Be minimalistic. Do without. Save money and feel better about yourself and your surroundings.

In other words, don’t be a lizard.

Mini Post #4 – What Do You Gain From Effective Time Management?

Sometimes I feel like I am oscillating between 1) Working/attempting to work; and 2) Feeling guilty for not working. These two states of being are the framework in which I live my life. It’s exhausting.

The problem is, all the time we spend working (or pretending to work) without 1o0% focus. If you can learn to sprint through tasks with extreme focus, then you can complete things faster than you ever imagined. This is what I am working on in my life. I imagine it is a goal of yours as well. Why should we work so hard at accomplishing this goal? Because if we do, we gain:

1) More time with friends, family and loved ones.

2) More time for self-improvement and self-development.

3) More time to relax.

4) More time to travel.

5) More time to earn alternate sources of income or pursue hobbies and passions.

6) *And you will feel much better about yourself.

Don’t forget that many famous writers wrote their masterpieces while working a 9 to 5. If we seek the reward of pursuing our passions, we have to pay the price. The price is completing our responsibilities with 100% focus.

What’s stopping us?

Mini Post #5: The Four Phases of Knowledge

I believe there are four basic phases of knowledge. They are: 1) The ability to create; 2) The ability to mentally or physically perform a task; 3) The ability to teach or educate others; and 4) The attempt to learn. I believe many people are capable of teaching the core principles of something they cannot do themselves. For instance, I can tell you how to grip a curveball, but I can’t actually throw a good one.

This is why, to me, the ability to do something must rank ahead of the ability to teach it.

So often in my life, I fall back into the “learning” phase. With seven years of post-secondary education it’s no wonder this is my default mindset. But in many cases it’s a path to nowhere.

“Let me read about it.”

“Let me go seek advice from someone else.”

These reactions will only hurt me when it comes to the types of activities that can only be learned by action and practice.

So long as you’re in the learning phase–or even the teaching phase, you may be missing out on the highest level of thinking: The Creation Phase. Our ancestors didn’t read a book about how to hunt or grow their food.

Great inventions occur and thereafter are written about, not the other way around.

Phases of Knowledge

Often we must possess a certain base level of knowledge. But if you spend all your time learning, you’ll likely never possess an inert knowledge of completing a task, let alone creating something new.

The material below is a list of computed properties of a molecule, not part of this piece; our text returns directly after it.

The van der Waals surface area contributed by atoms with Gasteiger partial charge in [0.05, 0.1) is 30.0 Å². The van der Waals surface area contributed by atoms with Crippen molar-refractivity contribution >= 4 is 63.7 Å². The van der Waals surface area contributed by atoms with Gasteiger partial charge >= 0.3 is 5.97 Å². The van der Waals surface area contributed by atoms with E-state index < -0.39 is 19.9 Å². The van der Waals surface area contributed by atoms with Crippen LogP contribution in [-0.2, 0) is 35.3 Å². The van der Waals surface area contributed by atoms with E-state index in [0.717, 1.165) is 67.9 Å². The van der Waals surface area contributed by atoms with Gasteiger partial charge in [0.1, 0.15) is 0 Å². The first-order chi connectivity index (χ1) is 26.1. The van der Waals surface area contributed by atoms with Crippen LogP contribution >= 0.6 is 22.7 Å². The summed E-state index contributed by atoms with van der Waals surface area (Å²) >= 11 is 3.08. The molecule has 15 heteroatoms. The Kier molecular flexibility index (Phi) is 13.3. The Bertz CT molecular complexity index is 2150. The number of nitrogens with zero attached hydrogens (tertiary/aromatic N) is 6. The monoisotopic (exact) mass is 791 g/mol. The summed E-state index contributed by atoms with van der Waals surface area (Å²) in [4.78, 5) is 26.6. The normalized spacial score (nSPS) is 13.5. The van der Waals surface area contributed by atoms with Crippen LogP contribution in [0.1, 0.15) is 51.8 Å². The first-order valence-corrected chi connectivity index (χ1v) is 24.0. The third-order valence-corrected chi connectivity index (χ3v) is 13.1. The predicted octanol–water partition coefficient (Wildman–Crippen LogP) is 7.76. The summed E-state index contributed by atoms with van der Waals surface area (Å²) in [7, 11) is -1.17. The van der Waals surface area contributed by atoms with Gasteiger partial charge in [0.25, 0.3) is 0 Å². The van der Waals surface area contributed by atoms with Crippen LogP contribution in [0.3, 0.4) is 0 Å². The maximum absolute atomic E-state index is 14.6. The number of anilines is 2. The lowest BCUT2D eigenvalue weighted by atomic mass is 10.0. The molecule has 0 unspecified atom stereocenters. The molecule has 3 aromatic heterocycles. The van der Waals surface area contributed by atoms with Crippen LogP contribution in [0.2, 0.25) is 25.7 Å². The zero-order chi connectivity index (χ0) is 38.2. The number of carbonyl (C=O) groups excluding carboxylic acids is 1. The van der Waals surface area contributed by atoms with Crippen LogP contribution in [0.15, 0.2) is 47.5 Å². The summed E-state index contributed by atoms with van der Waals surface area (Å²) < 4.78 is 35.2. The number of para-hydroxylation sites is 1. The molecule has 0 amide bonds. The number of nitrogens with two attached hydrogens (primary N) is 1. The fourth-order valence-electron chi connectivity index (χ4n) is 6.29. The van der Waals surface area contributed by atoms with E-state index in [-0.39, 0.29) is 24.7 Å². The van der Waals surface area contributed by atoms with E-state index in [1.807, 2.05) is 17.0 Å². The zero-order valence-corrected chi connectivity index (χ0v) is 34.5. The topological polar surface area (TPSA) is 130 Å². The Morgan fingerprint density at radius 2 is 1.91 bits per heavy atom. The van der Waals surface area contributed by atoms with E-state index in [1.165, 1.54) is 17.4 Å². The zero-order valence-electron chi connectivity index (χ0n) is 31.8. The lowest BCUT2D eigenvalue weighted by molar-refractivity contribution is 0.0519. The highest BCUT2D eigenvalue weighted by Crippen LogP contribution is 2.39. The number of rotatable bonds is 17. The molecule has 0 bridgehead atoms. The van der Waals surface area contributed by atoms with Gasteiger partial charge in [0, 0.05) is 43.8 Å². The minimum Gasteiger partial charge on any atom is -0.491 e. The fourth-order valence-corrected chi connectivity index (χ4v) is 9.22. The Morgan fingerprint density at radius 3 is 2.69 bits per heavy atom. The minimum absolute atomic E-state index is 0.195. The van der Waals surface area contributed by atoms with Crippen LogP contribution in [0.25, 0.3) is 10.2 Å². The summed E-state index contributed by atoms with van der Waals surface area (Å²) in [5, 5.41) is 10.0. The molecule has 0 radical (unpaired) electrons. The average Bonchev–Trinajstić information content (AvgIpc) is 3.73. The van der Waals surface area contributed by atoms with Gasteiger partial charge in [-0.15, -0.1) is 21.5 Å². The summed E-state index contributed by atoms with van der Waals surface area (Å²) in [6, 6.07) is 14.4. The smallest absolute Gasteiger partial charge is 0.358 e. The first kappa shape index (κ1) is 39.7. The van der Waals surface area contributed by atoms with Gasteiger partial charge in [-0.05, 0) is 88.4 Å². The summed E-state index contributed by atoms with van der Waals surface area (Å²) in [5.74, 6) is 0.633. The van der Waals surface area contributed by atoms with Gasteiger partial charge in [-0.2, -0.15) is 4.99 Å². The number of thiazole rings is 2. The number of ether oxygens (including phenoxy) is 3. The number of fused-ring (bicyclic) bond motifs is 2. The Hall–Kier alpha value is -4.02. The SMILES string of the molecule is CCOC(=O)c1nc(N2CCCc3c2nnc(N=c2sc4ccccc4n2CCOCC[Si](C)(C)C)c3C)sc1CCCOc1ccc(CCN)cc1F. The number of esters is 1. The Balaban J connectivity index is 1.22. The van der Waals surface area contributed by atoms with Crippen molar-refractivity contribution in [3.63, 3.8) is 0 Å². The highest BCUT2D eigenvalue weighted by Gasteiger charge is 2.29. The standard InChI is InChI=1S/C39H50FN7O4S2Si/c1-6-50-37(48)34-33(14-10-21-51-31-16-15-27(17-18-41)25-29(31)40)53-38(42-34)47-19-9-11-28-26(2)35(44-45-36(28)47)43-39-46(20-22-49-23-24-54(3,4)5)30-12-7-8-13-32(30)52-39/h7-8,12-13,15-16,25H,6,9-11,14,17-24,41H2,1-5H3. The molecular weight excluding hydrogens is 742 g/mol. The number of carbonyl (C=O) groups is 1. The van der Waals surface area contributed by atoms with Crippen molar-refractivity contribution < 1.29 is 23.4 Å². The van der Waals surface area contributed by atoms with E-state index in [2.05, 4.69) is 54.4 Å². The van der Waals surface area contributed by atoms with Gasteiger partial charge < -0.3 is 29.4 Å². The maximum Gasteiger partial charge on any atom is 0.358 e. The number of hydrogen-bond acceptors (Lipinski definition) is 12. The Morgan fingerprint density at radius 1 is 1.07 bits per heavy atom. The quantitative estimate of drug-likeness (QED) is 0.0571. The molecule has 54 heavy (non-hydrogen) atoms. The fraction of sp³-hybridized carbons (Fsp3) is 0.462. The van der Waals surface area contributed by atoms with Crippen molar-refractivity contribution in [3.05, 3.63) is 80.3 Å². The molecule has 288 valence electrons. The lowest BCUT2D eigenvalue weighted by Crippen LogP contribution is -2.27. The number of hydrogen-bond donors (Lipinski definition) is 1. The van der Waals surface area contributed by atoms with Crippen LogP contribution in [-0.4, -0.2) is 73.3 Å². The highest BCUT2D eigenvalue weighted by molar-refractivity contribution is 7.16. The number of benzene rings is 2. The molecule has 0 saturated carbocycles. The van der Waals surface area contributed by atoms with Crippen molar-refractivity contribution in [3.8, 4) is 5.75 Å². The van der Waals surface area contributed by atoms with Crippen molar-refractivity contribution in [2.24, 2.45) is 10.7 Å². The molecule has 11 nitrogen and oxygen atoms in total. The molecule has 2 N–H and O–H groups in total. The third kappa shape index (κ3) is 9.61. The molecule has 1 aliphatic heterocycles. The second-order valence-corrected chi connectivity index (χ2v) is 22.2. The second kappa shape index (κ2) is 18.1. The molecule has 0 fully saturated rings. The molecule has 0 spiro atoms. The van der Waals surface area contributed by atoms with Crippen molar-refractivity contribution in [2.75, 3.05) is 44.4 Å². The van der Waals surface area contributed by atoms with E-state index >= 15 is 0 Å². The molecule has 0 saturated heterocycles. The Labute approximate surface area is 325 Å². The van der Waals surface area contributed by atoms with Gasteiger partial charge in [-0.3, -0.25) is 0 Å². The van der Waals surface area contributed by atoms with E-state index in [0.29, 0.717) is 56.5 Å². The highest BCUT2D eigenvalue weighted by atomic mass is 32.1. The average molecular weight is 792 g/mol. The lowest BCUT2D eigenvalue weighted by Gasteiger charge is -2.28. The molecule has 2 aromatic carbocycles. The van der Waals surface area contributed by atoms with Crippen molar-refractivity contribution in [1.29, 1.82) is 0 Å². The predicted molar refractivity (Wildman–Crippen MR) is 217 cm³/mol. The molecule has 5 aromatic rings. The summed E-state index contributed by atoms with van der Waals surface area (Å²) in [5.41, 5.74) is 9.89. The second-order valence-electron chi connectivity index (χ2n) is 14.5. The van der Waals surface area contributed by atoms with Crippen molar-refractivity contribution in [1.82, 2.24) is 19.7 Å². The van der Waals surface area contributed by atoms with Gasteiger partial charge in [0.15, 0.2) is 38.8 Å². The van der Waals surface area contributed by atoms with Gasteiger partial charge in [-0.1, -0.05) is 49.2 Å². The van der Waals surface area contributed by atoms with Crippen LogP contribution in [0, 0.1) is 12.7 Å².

When I first started blogging, I tried reading about setting up blogs. I read and read, and eventually I could define HTML or tell you that WordPress was the number one blogging platform. But what I still couldn’t do was complete my goal of physically setting up a blog.

That came with trial and error, and I have now set up several blogs. If someone had “taught me” how to set up a blog I likely wouldn’t be able to recreate the task once that person was no longer present.


Too often we fear failure, when it’s really the quickest path to knowledge.

Mini Post #6 – Can Following Your Passions Ruin Your Life?

Sometimes I think passion is overrated, in the sense that it can oftentimes get in the way of basic survival. “Just be thankful to have a job and a roof over your head” is a thought that’s always in my head. Most self-development bloggers say “quit your job and follow your dreams.” I can’t take that advice right now, and I have a friend who I think shouldn’t either.

My friend recently told me he hates his job—so much so that he spends his entire weekend recovering from it. I agree it can be exhausting to go against the grain of one’s passions. It’s so tiring for him that he is literally exhausted by the time each weekend rolls around. He says he doesn’t believe it’s depression, just a deep disatisfaction with his job. He’s been reading the self-help gurus and thinks he needs to “follow his dreams.”

Following Your Passions

The Myers-Briggs personality test recognizes that we gain or lose energy from activities besides eating and sleeping. Extroverts gain energy from being around others. Introverts gain energy from being alone. That’s overly simplistic, but minimalism is the key attribute of this blog.

When my friend follows his passions, such as writing novels, he receives a huge boost in energy. When he simply works his 9-5 job, his energy levels drop precipitiously. Does that mean he should follow his passions?

You’re probably now agreeing with those inspirational bloggers and saying: “you’re friend should follow his dreams, quit his job, and shack up somewhere until he comletes his first novel!” Or maybe even: “Why are you a dream killer!”

But here’s the facts I have until now left out: my friend has a wife with health issues, they have six figures in student loan debt–which is non-dischargeable in bankruptcy– and his job as an attorney more than pays the bills. He’s talented but I can’t guarantee his fiction writing will ever be lucrative. The story of the failure is told less often than the dreamer who succeeds, at all costs.

Which side of the fence are you on now?

Call me a dream killer, but I can’t help but feel I’m right.

Of course ultimately it is up to him to decide. I hope he choices wisely. I would love to be proven wrong.

What would you do?

Mini Post #7 – But Should We Follow Our Passions?  (Of Dreamkillers)

I wonder why so many people have a fear of success, myself included.

I’m afraid to risk too much, because I might fail. I tend to quit an activity or project prior to a judgment. There are so many examples of this throughout my life. Such as:

1) Quitting a novel 250 pages in because it “wasn’t good enough.”

2) Selling a prior blog for $1,000 once it started really picking up steam, then being devastated when the new owner made $1,000 per month plus off of it.